Friday, April 18, 2014

Mike Harvkey's "In the Course of Human Events"

Mike Harvkey was born and raised in rural Missouri. He is a graduate fellow of Columbia University's Creative Writing MFA Program, a winner of Zoetrope All-Story Magazine's short fiction contest, and a black belt in Kyokushin karate. His short stories have been published in Mississippi Review, Alaska Quarterly Review, Zoetrope All-Story Magazine, and other publications. He has been a contributing writer to The Believer, NYLON, NYLON Guys, Trunk, Backstage, Publishers Weekly, and The L.

Here Harvkey dreamcasts an adaptation of his new novel, In the Course of Human Events:
The only character in my novel who ever brought an actor to mind as I wrote was Jay Smalls, my novel's frightening patriarch and a character the author Aaron Gwyn (Wynne's War) called "a villain that would haunt Tyler Durden's dreams." Gwyn wasn't kidding; I had a dream about Jay. And in it, he looked an awful lot like John Hawkes. Hawkes's frightening "Teardrop" in Winter's Bone felt to me like a warm-up for Jay Smalls. Hawkes has a wide range, but on one side of it is some mean-spirited stuff.

He showed the opposite edge of that range in The Sessions, costarring with Helen Hunt. Hunt, aging gracefully unlike so many American actresses, has always been naturally sympathetic. But she's never been more interesting than she now, at 50. With Hawkes she had real chemistry and showed how fearless she can be if given the chance. All of this makes her a good choice for Jay's wife Jan, my book's most sympathetic character. My director of choice has been stocking his movies lately with yesterday's stars who few others bother with anymore, so I think he'd go for the this casting call.

But the story belongs to Clyde Twitty, a typical Midwestern guy. Decent, kind, caring. But the fallout from the economic collapse has saddled him with an anger that has no outlet. Beaten down by life and the broken promise of the American Dream, Clyde is numb when we meet him. Under Jay's brutal tutelage, however, Clyde gains confidence and, in time, adopts his teacher's extremist views. If the transformation weren't so troubling, you could almost say Clyde blossoms. I think Dean DeHaan, whose career is on fire, is a great fit for Clyde. DeHaan is 27 but looks 18 and has a fragile, almost sickly innocence that masks a sinister shadow. The casting director of this summer's Spiderman film saw it, picking DeHaan to play the villain. When Spidey's done with him he'll play one of cinema's biggest legends--James Dean--in Life.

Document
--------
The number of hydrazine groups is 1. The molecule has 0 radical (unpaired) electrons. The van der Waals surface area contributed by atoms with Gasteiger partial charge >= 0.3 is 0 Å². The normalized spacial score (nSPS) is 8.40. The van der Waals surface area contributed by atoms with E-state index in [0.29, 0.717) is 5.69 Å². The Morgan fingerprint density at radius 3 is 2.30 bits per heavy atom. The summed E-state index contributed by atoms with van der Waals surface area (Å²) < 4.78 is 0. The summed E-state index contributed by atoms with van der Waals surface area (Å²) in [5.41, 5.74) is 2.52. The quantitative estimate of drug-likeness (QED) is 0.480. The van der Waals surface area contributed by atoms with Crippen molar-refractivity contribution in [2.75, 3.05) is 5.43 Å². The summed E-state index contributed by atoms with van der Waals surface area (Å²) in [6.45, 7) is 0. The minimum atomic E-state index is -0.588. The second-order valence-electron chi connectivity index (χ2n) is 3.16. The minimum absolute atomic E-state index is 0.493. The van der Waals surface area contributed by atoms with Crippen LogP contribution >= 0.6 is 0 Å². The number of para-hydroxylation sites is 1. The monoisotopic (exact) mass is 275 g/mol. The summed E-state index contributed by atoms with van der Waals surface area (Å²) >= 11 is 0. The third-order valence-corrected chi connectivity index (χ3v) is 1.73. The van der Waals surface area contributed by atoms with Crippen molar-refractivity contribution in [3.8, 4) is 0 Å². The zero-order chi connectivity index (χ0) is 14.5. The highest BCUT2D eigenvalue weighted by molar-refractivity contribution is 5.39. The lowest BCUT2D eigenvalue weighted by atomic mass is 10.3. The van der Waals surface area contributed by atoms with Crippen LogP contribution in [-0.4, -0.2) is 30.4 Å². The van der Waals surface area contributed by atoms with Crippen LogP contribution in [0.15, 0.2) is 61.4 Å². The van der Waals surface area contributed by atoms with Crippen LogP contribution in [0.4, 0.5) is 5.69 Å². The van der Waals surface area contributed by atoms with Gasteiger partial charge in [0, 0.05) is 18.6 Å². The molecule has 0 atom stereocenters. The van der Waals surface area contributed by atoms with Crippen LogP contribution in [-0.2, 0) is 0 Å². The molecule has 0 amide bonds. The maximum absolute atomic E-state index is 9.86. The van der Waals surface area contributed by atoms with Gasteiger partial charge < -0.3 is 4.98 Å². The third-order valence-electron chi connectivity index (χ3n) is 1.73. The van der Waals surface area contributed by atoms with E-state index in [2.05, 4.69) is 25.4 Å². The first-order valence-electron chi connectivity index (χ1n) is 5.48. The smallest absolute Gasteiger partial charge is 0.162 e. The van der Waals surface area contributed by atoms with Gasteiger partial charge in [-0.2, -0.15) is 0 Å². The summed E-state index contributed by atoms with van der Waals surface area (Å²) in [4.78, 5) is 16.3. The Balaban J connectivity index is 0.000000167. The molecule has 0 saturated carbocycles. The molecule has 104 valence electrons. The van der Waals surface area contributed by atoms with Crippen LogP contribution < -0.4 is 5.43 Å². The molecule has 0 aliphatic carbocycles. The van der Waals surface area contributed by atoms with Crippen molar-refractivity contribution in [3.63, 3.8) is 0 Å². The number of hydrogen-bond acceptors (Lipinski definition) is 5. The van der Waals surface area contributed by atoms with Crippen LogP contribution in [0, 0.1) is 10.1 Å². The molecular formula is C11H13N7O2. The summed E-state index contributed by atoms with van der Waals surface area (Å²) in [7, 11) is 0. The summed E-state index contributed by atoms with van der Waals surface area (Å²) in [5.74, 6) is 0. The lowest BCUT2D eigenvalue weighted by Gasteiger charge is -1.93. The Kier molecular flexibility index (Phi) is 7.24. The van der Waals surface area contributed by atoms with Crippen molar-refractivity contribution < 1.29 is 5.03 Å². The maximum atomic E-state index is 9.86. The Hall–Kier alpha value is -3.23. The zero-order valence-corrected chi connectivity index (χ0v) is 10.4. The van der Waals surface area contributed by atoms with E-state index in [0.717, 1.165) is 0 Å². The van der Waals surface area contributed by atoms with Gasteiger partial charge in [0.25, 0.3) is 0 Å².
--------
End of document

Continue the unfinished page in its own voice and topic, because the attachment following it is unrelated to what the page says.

My director of choice? Lars von Trier, naturally. Von Trier and my novel actually have an awful lot in common, and it's not just an obsession with the martyr complex. It's a fascination with America--its mythology, its standing in the world, and its promise. Since Dancer in the Dark, von Trier has set most of his films in the U.S. In Manderlay he took on our country's fraught relationship to race, a subject that also informs my book. Dancer in the Dark was about violence, justice, and the far-reaching power of the state, subjects I've also taken on. Von Trier is an outsider, a megalomaniac, a provocateur. He shoots beautifully, his films are audacious and visceral, he's naughty, and he gets fine performances. Best of all, with few overseers telling him what he can't do, von Trier could turn in a 3- or even 4-hour cut of In the Course of Human Events, which would make me delirious. The more I think about it the more certain I am: Lars von Trier is the right lunatic for the job.
Learn more about the book and author at Mike Harvkey's website.

--Marshal Zeringue